I’m all for helping kids get to the North Pole to see Santa, but isn’t there somewhere outside our community to place a train siding rail spur?
When CSX Railroad decided not to place the siding in Irmo a few weeks ago, many thought our community would not have the issue come back up again.
But for the past few weeks, word has been spreading (you may need to refresh this old link in order to read it) and it appears CSX’s is moving forward with another plan which would place the siding in the Ballentine/White Rock area (perhaps near The Lowman Home and Lake Murray Elementary).
As often happens in our active community, our neighbors get involved and rally around causes. This instance is no exception. Already there have been meetings on how best to stop this from happening – if it can be stopped at all. Leading those efforts are several people such as John Davis, Paul Addy, Gerald Brasington and others who this week met at the Lowman Home to discuss options. Les Tweed, President of the Ballentine-Dutch Fork Civic Association, is also lending a hand but not in the capacity of President but instead as a concerned citizen. Jonathan Harling is believed to be the spokesman for the group.
Senator John Courson, US Congressman Joe Wilson, and I have also been in contact with CSX officials. Our local Richland County Councilman, Bill Malinowski, is also involved as well.
Obviously, CSX officials know our feelings about the proposal. At this point, we are trying to gather as much information as possible. Unfortunately, railroads are a federal issue and therefore out of my state jurisdication; however, I am certainly working to help find a reasonable solution.
Relocating the spur would be the best choice. Next to that, if it ends up in our community I want assurances on several fronts about any increased risks, any increase in traffic count, contingency plans, etc.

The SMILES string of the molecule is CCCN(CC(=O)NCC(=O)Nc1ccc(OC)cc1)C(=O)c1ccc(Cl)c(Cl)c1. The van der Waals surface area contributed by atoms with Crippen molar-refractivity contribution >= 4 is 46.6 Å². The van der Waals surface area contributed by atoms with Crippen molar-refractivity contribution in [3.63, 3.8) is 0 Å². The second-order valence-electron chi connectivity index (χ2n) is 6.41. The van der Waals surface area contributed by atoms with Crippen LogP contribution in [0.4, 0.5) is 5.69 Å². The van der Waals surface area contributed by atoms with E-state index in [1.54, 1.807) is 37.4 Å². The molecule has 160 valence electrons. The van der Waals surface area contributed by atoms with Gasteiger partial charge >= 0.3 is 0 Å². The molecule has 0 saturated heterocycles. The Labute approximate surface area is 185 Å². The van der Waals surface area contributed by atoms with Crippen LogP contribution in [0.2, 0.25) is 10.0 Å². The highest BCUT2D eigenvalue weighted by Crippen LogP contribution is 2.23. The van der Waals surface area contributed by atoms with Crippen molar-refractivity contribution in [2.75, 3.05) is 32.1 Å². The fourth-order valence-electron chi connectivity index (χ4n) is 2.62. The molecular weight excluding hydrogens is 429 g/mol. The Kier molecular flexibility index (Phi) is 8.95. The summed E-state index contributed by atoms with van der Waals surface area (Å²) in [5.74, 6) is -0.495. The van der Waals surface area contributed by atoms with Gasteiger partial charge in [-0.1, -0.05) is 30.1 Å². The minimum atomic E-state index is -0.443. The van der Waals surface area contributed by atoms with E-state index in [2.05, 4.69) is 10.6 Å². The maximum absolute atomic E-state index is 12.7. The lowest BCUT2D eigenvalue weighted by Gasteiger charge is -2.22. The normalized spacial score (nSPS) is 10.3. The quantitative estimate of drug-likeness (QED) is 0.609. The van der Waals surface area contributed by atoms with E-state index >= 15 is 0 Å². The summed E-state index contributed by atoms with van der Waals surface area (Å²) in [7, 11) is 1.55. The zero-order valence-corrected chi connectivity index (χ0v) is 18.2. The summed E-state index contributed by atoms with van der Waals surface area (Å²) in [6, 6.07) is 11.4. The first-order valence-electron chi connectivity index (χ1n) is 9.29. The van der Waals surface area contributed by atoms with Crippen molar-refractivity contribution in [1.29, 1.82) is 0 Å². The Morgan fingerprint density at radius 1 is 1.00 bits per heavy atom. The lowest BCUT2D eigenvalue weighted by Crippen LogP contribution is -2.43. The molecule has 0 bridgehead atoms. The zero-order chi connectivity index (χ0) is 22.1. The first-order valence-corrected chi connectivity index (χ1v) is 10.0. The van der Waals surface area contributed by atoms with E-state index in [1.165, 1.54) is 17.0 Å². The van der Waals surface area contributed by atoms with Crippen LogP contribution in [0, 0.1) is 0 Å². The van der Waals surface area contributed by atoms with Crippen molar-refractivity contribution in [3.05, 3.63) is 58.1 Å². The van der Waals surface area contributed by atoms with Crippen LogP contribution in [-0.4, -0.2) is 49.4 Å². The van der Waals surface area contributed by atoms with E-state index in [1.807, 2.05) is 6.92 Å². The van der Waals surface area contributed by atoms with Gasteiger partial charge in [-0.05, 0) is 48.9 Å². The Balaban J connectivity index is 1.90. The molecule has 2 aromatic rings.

One thing to keep in mind is that every property-owner has rights and those rights include the freedom to use/sell their land as they see fit. I will not fault any property owners that choose to exercise their rights to sell and I hope you would also do the same. We definitely do not need our community imploding against our own people.
I do know that there appears to be some misinformation in relation to the exact location, the intent of CSX, and the overall impact on our community. As I learn more, I will certainly keep everyone posted.
UPDATED AT 3:15 EST
No sooner had I posted this entry did I receive an email from CSX.
Dear Representative Ballentine,
I am writing concerning your interest in the location for a CSX passing siding in the White Rock area of Richland County. In order to maintain a safe and viable network for our customers and the state of South Carolina, CSX is committed to this project and I am pleased to be able to share this information with you.
The United States is currently experiencing a tremendous amount of growth in freight rail volumes. The country is moving more freight, driven by population growth-especially in the Southeast. U.S. consumption is expected to grow by 62% between 2005 and 2020. In order for this growth to be productive, the country needs a strong rail system. At CSX, we are taking steps to ensure a safe, efficient and reliable rail network is in place. In 2007, CSX spent approximately $1.7 billion in capital expenditures and we expect to spend between $1.6 billion and $1.7 billion annually through 2010.
As you will recall in 2006, CSX was asked by Richland County and the Town of Irmo to explore alternative locations for a planned siding in Richland County. In response to that request, CSX entered into a thoughtful review process, conducted engineering studies, considered a number of factors, including environmental impacts, and decided on the White Rock location.
The location in White Rock met our exacting criteria for siding development. Its location is important for two reasons: